“May you live in interesting times.” There is some dispute over the origin of this particular saying but, dispute or not, we are here. The coronavirus which has been active in China over the last month has reached the US. It is serious, but manageable.
According to Brannon Traxler, MD, MPH at the Department of Heath and Environmental Control (DHEC), South Carolina is not seeing widespread transmission and four out of five people who are contracting the virus, experience mild symptoms similar to the flu. That is good news.
Nevertheless, we must all strive to defeat it. To restrict the spread of the virus, schools and restaurants have been closed, access to nursing homes limited, and gatherings postponed. These are dramatic steps and a significant inconvenience to our daily routines, but with these steps we will be able to shorten this crisis and soon return to normalcy.
In an effort to expedite that return, yesterday the SC Senate met and passed a $45 million dollar emergency response package that was requested by DHEC. These funds will be used to increase an already robust healthcare response to the coronavirus (COVID-19) threat. Specifically, it will go to increasing healthcare staffing for disease surveillance, laboratory testing, and public information. It will allow us to procure additional personal protective equipment for healthcare professionals. It will provide for quarantine services for the indigent. And it will provide DHEC with the authority to redistribute healthcare supplies to areas of need and the capability to transport.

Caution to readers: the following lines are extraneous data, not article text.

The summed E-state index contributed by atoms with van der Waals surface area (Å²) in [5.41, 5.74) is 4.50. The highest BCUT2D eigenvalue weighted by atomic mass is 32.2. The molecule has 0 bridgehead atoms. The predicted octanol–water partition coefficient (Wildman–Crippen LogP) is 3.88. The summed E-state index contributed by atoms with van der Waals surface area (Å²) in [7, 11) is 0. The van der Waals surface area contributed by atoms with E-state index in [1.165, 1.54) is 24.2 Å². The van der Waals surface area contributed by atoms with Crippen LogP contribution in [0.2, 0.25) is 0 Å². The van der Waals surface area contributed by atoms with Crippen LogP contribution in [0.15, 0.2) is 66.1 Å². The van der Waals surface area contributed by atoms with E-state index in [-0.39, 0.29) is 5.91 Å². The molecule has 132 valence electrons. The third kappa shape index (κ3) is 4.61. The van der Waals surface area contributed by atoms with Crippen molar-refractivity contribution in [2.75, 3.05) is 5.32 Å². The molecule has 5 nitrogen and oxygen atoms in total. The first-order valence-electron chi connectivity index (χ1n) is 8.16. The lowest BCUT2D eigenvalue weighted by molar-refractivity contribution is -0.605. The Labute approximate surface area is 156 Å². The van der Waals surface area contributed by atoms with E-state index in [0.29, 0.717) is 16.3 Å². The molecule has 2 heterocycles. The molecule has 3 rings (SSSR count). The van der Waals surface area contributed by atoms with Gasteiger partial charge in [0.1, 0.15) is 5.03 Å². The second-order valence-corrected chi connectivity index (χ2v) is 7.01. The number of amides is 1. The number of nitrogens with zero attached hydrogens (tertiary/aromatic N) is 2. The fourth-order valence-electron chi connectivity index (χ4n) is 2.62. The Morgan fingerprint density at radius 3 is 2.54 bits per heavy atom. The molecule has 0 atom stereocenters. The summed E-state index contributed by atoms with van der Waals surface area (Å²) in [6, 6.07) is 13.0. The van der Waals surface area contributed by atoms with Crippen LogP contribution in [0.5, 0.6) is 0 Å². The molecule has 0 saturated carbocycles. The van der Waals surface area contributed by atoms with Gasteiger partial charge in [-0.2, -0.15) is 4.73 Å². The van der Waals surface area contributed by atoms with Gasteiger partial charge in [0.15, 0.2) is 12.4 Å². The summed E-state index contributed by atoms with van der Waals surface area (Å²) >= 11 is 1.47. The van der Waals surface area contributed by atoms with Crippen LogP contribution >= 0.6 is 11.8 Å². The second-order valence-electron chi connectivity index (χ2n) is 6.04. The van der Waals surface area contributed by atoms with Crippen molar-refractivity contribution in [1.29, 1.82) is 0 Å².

Economically, we are looking at ways to assist businesses that are negatively affected by mandated unplanned closures. Currently, the state is loosening regulations on businesses, making available unemployment benefits to workers, and extending tax deadlines. We will continue to meet and identify appropriate responses.
This is a serious situation that is new to everyone. Personally, it is also the most fluid I have experienced in my professional and public service lifetimes. However, it is temporary. Steps are being taken across the country to mitigate both health and economic damage. We will absolutely get through this and be better for it. With that in mind, I’d like to encourage you do two things...
1. Take care of yourself and your family. Be obnoxiously over the top with personal hygiene and your expectation for hygiene of those around you. Tips
2. To the extent you can, and it is safe for you to be around others and for others to be around you, go on with life. The economy needs you.
If you have questions, I always encourage you to reach out to me directly. Until then...